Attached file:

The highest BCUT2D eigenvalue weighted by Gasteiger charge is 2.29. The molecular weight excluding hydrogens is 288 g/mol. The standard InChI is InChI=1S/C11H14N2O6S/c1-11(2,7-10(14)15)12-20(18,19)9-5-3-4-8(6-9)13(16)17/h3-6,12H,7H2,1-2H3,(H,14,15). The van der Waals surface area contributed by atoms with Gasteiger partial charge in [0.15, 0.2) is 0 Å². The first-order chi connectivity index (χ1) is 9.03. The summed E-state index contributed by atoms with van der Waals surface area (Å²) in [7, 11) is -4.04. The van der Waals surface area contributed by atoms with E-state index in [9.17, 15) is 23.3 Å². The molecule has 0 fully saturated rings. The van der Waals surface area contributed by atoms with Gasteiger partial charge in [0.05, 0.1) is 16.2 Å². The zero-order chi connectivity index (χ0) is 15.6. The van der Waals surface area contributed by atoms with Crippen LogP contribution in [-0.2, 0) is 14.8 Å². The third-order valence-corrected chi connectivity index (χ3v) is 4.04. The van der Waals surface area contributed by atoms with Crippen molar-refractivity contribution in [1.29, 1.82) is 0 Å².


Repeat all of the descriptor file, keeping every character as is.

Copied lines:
The highest BCUT2D eigenvalue weighted by Gasteiger charge is 2.29. The molecular weight excluding hydrogens is 288 g/mol. The standard InChI is InChI=1S/C11H14N2O6S/c1-11(2,7-10(14)15)12-20(18,19)9-5-3-4-8(6-9)13(16)17/h3-6,12H,7H2,1-2H3,(H,14,15). The van der Waals surface area contributed by atoms with Gasteiger partial charge in [0.15, 0.2) is 0 Å². The first-order chi connectivity index (χ1) is 9.03. The summed E-state index contributed by atoms with van der Waals surface area (Å²) in [7, 11) is -4.04. The van der Waals surface area contributed by atoms with E-state index in [9.17, 15) is 23.3 Å². The molecule has 0 fully saturated rings. The van der Waals surface area contributed by atoms with Gasteiger partial charge in [0.05, 0.1) is 16.2 Å². The zero-order chi connectivity index (χ0) is 15.6. The van der Waals surface area contributed by atoms with Crippen LogP contribution in [-0.2, 0) is 14.8 Å². The third-order valence-corrected chi connectivity index (χ3v) is 4.04. The van der Waals surface area contributed by atoms with Crippen molar-refractivity contribution in [1.29, 1.82) is 0 Å².